Friday, 5 December 2014

The Hand Crafted Experience of Small Batch Vineyards

A revolution has been brewing in the world of wine, spirits and beer over the last few decades, and it is one that has been moving in the reverse order of that list. Home brewing started to become popular again in the late 1970's, and as states and the federal government relaxed restrictions, microbreweries began to appear. The success experienced by such companies as Samuel Adams and Sierra Nevada led many people to look into producing artisanal spirits; small batch production that returned a local flavor to an otherwise homogenized category. Finally, the movement has moved full circle and people are beginning to experience the joy of small batch vineyards.

Since the end of prohibition, almost all alcohol production and sales was done on the vast economy of size. A Mom and Pop winery couldn't compete on a national scale with large scale wineries. Some wines and wineries of California were the result of hundreds of thousands of acres, allowing them to work on a level that smaller regional wineries were unable to match. Because of limited distribution, many of these smaller wineries failed. Those that managed to stay afloat did so on a very small scale, with their product only available at the winery itself and perhaps in a few supportive locally owned stores.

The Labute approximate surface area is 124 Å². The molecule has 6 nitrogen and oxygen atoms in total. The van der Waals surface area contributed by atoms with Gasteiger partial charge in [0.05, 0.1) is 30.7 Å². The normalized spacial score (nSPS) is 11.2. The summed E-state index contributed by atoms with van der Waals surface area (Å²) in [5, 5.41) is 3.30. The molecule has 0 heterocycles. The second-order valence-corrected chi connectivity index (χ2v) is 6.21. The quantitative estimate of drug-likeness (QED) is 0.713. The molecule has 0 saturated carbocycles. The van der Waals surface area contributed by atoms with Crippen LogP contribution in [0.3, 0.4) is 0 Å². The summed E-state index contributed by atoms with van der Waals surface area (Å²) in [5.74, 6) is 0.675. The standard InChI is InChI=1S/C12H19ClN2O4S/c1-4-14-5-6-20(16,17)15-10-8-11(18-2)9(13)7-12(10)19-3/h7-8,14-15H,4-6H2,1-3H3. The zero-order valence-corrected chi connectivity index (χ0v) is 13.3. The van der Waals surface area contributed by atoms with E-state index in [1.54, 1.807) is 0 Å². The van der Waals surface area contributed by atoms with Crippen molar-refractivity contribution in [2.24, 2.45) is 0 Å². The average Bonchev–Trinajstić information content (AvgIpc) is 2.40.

Ironically it was an invention of the modern age that helped regenerate a tradition that goes back thousands of years. With the internet, people were no longer forced to only shop at stores they could conveniently reach. The entire world was their marketplace and they were discovering regional wines they may have only read about in trade magazines and always wanted to try. Instead of having to buy a plane ticket or drive hundreds of miles, it was available to them right now. The only problem is that there was still a lot of red tape that stood in the way of shipping alcohol across state lines. Once again, it was big business that stepped in and unwittingly breathed new life into Mom and Pop wineries.

The companies online that a person could shop at quickly outgrew their original business models, and the most successful ones, with revenues in the billions, now wanted to sell everything they could. Their financial capital gave them the leverage to lobby the politicians into relaxing the laws that governed interstate commerce. Included in this was the ability to sell wine directly to the consumer in many states. Now, a winery didn't need to produce massive amounts in order to break the profit threshold. Small batch vineyards, comprised of a handful of acres, could produce the wines they wanted and create a successful niche market on the scale that they wanted, as well.

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